... players contain the number of bases stolen by each player during the season, but furnish no means of comparison between the clubs in that most important department of the game. A glance, however, shows that the three tail-end ...
— Spalding's Baseball Guide and Official League Book for 1889 • edited by Henry Chadwick

... to a place where the gallery was enlarged into a small circle, sufficient to contain a stone seat. A niche, constructed exactly before it, projected forward into the chancel, and as its sides were latticed, as it were, with perforated stone-work, it commanded a full view of the chancel in every direction, and was probably ...
— The Antiquary, Complete • Sir Walter Scott

... very fine. Here we staid not, but to the Duke of York's play house, and there saw "Mustapha," which, the more I see, the more I like; and is a most admirable poem, and bravely acted; only both Betterton and Harris could not contain from laughing in the midst of a most serious part from the ridiculous mistake of one of the men upon the stage; which I did not like. Thence home, where Batelier and his sister Mary come to us and sat and talked, and so, they gone, we to supper and ...
— Diary of Samuel Pepys, Complete • Samuel Pepys

... exchanged views about waltzes, became enthusiastic, laughed, and parted amid manifestations of good breeding and goodwill. As soon as Christine was alone, she sat down and wept. She could not longer contain her distress. Paris gleamed before her. But no! It was a false gleam. She could not make a new start in Paris during the war. The adventure would be too perilous; the adventure might end in a licensed house. And yet in London—what was there in London but, ultimately, the pavement? ...
— The Pretty Lady • Arnold E. Bennett

... as if she was certain of the complicity of the whole country; she arranged the slightest details of the expedition with astonishing quickness of mind. With her own hands she made large wallets of coarse cloth, to carry provisions for the party, and contain the money taken from the chests. She hastened to Falaise to ask Lefebre to receive Allain and Flierle while awaiting the hour of action. Lefebre who had already fixed his price and exacted a promise of twelve thousand francs from the funds, would ...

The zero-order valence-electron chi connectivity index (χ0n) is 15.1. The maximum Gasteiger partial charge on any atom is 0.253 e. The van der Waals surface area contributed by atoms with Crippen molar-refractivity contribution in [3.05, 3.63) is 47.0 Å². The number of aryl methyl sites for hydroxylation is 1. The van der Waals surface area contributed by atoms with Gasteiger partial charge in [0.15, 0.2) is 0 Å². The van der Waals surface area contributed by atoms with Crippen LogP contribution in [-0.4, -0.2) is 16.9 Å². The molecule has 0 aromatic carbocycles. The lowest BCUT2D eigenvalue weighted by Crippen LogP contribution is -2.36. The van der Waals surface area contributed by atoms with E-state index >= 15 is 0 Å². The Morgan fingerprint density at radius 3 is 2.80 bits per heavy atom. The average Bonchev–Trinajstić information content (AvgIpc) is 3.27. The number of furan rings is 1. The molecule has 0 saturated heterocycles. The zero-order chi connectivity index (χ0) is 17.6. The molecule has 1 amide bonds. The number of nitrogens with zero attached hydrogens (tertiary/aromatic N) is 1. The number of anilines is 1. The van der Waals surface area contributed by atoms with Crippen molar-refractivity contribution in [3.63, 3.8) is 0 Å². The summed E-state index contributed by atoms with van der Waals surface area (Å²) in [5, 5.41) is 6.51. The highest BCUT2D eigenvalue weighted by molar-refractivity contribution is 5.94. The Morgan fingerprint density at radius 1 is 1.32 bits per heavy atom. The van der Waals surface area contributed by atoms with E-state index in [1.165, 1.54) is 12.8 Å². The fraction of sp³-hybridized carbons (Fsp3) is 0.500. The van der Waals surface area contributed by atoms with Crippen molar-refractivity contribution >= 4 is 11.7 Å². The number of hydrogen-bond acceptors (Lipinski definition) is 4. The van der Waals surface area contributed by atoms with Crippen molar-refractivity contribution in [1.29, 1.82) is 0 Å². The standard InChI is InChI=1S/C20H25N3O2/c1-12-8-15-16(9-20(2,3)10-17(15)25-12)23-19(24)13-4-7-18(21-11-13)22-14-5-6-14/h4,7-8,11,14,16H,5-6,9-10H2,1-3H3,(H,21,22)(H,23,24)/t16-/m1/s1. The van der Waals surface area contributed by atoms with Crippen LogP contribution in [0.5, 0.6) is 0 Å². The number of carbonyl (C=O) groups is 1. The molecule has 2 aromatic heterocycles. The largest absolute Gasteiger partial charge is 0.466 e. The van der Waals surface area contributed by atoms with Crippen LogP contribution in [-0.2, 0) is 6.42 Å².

— The House of the Combrays • G. le Notre

... Madame de Fleury, playfully. "But I will earn my pardon. You will be compelled to forgive me; M. de Fleury meets me at the capitol, and I will deliver this letter of the count's into his hand, and make him promise, blindfold, to consent to any request that it may contain." ...
— Fairy Fingers - A Novel • Anna Cora Mowatt Ritchie

... you on your excellent articles on Androcentric Culture. They contain knowledge combined with so much beauty of expression that they feed and ...
— The Forerunner, Volume 1 (1909-1910) • Charlotte Perkins Gilman

... abandoning the work he had protected. I besides imagined that I perceived this to be the case in the chicanery employed against me relative to the first two volumes, in which alterations were required for reasons of which I could not feel the force; whilst the other two volumes were known to contain things of such a nature as, had the censor objected to them in the manner he did to the passages he thought exceptionable in the others, would have required their being entirely written over again. I also understood, and M. de Malesherbes himself ...
— The Confessions of J. J. Rousseau, Complete • Jean Jacques Rousseau

... nature, but it is the Gurth, the thrall of the first,—the vassal of inherent impulses; and even the most ossified natures contain some soft palpitating spot that will throb against the hand that is sufficiently dexterous to find it. In every man and woman there lurks a vein of sentiment, which, no matter how heavily crushed by ...
— Vashti - or, Until Death Us Do Part • Augusta J. Evans Wilson